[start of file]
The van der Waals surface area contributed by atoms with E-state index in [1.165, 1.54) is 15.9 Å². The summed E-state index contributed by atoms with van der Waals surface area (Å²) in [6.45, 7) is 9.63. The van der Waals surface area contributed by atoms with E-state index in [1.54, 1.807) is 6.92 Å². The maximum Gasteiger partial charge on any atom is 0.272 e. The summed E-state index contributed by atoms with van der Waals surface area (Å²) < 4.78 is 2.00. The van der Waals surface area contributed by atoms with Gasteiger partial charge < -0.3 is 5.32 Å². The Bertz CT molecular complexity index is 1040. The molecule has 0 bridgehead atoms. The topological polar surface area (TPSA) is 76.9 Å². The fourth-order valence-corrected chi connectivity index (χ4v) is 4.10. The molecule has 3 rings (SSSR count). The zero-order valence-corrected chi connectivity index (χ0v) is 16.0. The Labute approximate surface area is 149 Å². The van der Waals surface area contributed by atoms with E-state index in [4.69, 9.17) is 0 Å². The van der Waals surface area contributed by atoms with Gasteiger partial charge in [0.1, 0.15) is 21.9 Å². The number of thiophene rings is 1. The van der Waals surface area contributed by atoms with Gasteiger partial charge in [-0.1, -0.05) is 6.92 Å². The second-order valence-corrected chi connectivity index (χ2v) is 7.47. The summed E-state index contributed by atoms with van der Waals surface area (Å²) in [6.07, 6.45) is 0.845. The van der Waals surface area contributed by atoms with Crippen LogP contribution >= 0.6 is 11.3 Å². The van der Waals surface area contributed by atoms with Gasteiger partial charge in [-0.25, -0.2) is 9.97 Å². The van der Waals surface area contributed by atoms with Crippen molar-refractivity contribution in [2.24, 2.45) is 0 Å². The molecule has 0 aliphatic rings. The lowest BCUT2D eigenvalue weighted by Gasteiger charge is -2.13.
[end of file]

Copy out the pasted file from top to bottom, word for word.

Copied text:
The van der Waals surface area contributed by atoms with E-state index in [1.165, 1.54) is 15.9 Å². The summed E-state index contributed by atoms with van der Waals surface area (Å²) in [6.45, 7) is 9.63. The van der Waals surface area contributed by atoms with E-state index in [1.54, 1.807) is 6.92 Å². The maximum Gasteiger partial charge on any atom is 0.272 e. The summed E-state index contributed by atoms with van der Waals surface area (Å²) < 4.78 is 2.00. The van der Waals surface area contributed by atoms with Gasteiger partial charge < -0.3 is 5.32 Å². The Bertz CT molecular complexity index is 1040. The molecule has 0 bridgehead atoms. The topological polar surface area (TPSA) is 76.9 Å². The fourth-order valence-corrected chi connectivity index (χ4v) is 4.10. The molecule has 3 rings (SSSR count). The zero-order valence-corrected chi connectivity index (χ0v) is 16.0. The Labute approximate surface area is 149 Å². The van der Waals surface area contributed by atoms with E-state index in [4.69, 9.17) is 0 Å². The van der Waals surface area contributed by atoms with Gasteiger partial charge in [0.1, 0.15) is 21.9 Å². The number of thiophene rings is 1. The van der Waals surface area contributed by atoms with Gasteiger partial charge in [-0.1, -0.05) is 6.92 Å². The second-order valence-corrected chi connectivity index (χ2v) is 7.47. The summed E-state index contributed by atoms with van der Waals surface area (Å²) in [6.07, 6.45) is 0.845. The van der Waals surface area contributed by atoms with Crippen LogP contribution >= 0.6 is 11.3 Å². The van der Waals surface area contributed by atoms with Gasteiger partial charge in [-0.25, -0.2) is 9.97 Å². The van der Waals surface area contributed by atoms with Crippen molar-refractivity contribution in [2.24, 2.45) is 0 Å². The molecule has 0 aliphatic rings. The lowest BCUT2D eigenvalue weighted by Gasteiger charge is -2.13.